Film review | Tinker Tailor Soldier Spy

Film review | Tinker Tailor Soldier Spy
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First Published: Thu, Dec 29 2011. 10 48 PM IST

Updated: Thu, Dec 29 2011. 10 48 PM IST
The melancholic spy
First, the confession. I am not familiar with the work of John le Carré and have not watched any film by Swedish director Tomas Alfredson. So this review, of the film adaptation of le Carré’s celebrated 1974 spy novel Tinker,Tailor,Soldier,Spy by Alfredson, is chalk on a clean slate. Seasoned readers of le Carré, forgive the lack of informed, comparative criticism.
Seen as an independent work of art, this film is a treat for uncompromising cineastes. The plot’s intricate mesh will challenge you, and its stark visual language will thrill you. Screenplay writers Bridget O’Connor and Peter Straughan, and Alfredson, work out details assiduously and use details of action to convey what dialogues don’t. A drop of sweat falling off the forehead of a waiter, right before a cataclysmic shoot-out, is there to build up tension in an otherwise quiet scene with two characters who exchange few words.
The film opens with an elaborate set piece inside the cabin of Control (John Hurt)—the chief of Circus, a unit of the British secret services—where the elderly, tough-talking but obviously cynical man is briefing one of his men, Jim Prideaux (Mark Strong), for an impending mission in Budapest. When the mission goes terribly wrong, Control, along with George Smiley (Gary Oldman), a spy of steely reserve and gravitas, the film’s protagonist, are fired. But Smiley and Control are called back to unravel the identity of a Russian mole planted in the secret services establishment.
They work in a neon-lit, austere office where a dense, oppressive air hangs thick. Their colleagues are Bill Haydon (Colin Firth), Peter Guillam (Benedict Cumberbatch), Roy Bland (Ciarán Hinds) and others, mostly middle-aged men. Smiley nurses a personal wound because of Bill’s betrayal; there’s never a moment of rest when they are in the same room, even though external gestures of confrontation between the two men are never visible. In fact, all the men in this group are hard cynics, in a state of constant perplexity; there’s rarely a full-throated laugh from these men. As one of their retired associates, Connie Sachs (Kathy Burke), says, everyone was “seriously underf****d”.
Alfredson’s remarkable triumph in this film is the evocative atmospherics. The pace of the scenes appears slow, but there’s a lot happening in a frame—in the minutest of expressions and gestures and the few props that populate it propel the story. The director condenses a lot into a 2-hour film, but because of the execution and clever utilization of visual details, there are no missing or weak threads in the story. Tinker Tailor Soldier Spy could be a wonderful unlearning for those hooked to edge-of-the-seat crime thrillers. In its dependence on atmospherics, this is a work akin to the works of some of the Swedish masters of crime fiction. Maj Sjöwall and Per Fredrik Wahlöö’s Martin Beck series and many of Henning Mankell’s novels have policemen spies who could be diabetic, depressed or merely jaded. The weather and the local mise en scène seep into their narratives. This film’s scope is beyond simple police procedurals, of course. It is seriously steeped in the politics of the Cold War era of the 1960s, which makes it much more demanding of the viewer.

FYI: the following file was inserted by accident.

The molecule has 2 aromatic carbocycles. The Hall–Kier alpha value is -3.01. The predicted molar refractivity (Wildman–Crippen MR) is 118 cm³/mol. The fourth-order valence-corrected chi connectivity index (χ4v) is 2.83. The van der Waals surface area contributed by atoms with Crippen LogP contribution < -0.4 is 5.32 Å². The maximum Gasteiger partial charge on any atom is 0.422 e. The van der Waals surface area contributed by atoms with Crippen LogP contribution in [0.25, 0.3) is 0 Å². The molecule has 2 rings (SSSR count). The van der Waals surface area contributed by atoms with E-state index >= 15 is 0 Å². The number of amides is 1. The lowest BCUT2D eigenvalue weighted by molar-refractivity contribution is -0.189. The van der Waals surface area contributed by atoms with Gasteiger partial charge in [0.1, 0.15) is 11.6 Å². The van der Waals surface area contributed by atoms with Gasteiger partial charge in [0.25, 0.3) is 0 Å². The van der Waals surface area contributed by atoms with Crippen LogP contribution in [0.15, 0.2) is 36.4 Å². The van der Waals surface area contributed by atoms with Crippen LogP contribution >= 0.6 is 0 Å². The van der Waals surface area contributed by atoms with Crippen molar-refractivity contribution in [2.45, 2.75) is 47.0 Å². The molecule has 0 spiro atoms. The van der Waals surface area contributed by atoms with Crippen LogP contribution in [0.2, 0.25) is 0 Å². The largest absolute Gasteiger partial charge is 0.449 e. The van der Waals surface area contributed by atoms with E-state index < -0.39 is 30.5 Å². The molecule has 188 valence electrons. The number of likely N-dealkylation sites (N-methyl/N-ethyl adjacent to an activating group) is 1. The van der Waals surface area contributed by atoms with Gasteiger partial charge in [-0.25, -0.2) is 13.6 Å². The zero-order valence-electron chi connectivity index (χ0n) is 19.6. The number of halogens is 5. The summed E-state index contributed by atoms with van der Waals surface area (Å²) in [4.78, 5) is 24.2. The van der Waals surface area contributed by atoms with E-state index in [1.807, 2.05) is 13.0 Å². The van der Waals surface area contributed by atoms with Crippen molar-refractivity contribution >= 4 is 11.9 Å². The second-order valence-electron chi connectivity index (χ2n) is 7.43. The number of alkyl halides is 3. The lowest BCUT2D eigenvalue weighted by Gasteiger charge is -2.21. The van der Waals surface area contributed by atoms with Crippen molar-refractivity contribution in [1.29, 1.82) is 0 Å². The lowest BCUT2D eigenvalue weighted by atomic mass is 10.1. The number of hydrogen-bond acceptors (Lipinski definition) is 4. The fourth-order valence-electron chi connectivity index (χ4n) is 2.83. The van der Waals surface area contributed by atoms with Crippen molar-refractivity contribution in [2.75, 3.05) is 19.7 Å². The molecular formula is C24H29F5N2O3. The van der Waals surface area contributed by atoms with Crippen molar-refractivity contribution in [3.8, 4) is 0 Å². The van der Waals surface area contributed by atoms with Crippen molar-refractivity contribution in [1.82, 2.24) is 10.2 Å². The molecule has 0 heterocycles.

Although Smiley has an unnerving iciness about him, he is the beating heart of Tinker Tailor Soldier Spy. Without saying anything, he gives away that nothing is beyond his grasp. In one of the film’s most riveting scenes, shot largely in close-ups, the writers give Smiley a chance to unlock his personal bruises in carefully chosen words, spoken in his halting manner of speech. Oldman is immersed in Smiley; it is one of the most powerful, yet nuanced, performances of the year. Firth, Cumberbatch, Hurt and the ensemble are in sync, as far as contributing to the simmering sense of doom goes, heightened by Hoyte van Hoytema’s cinematography. Tom Hardy has an energetic and charming cameo of a man willing to barter crucial intelligence for the safety of his lover, the brutalized wife of someone he spies on.
A film like Tinker Tailor Soldier Spy rarely comes along. Spectacular beauty and cadence often don’t have their perfect union with the intellect. When it does in a work of art, you call it a masterpiece.
Tinker Tailor Soldier Spy releases in theatres on Friday.
Sherlock Holmes: A Game of Shadows
Drowned in noise
The second instalment of Guy Ritchie’s ‘Sherlock Holmes’ is a loud, but hardly thrilling action flick
Robert Downey Jr and Jude Law reprise their roles as Holmes and Watson in Guy Ritchie’s sequel to 2009’s Sherlock Holmes. The film begins well, and with many bangs. In Professor James Moriarty (Jared Harris), an unabashedly greedy and wily man in search of weapons, Holmes has quite a match. There are some thrilling scenes and the action is in Ritchie’s trademark head-banging, fast-cutting style. Noomi Rapace plays the role of a gypsy, and lends some soul to the loud film.
Overall, the film entirely strips Sherlock Holmes of the cerebral thrill that the classic is really about.
Sherlock Holmes: A Game of Shadows releases in theatres on Friday.
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First Published: Thu, Dec 29 2011. 10 48 PM IST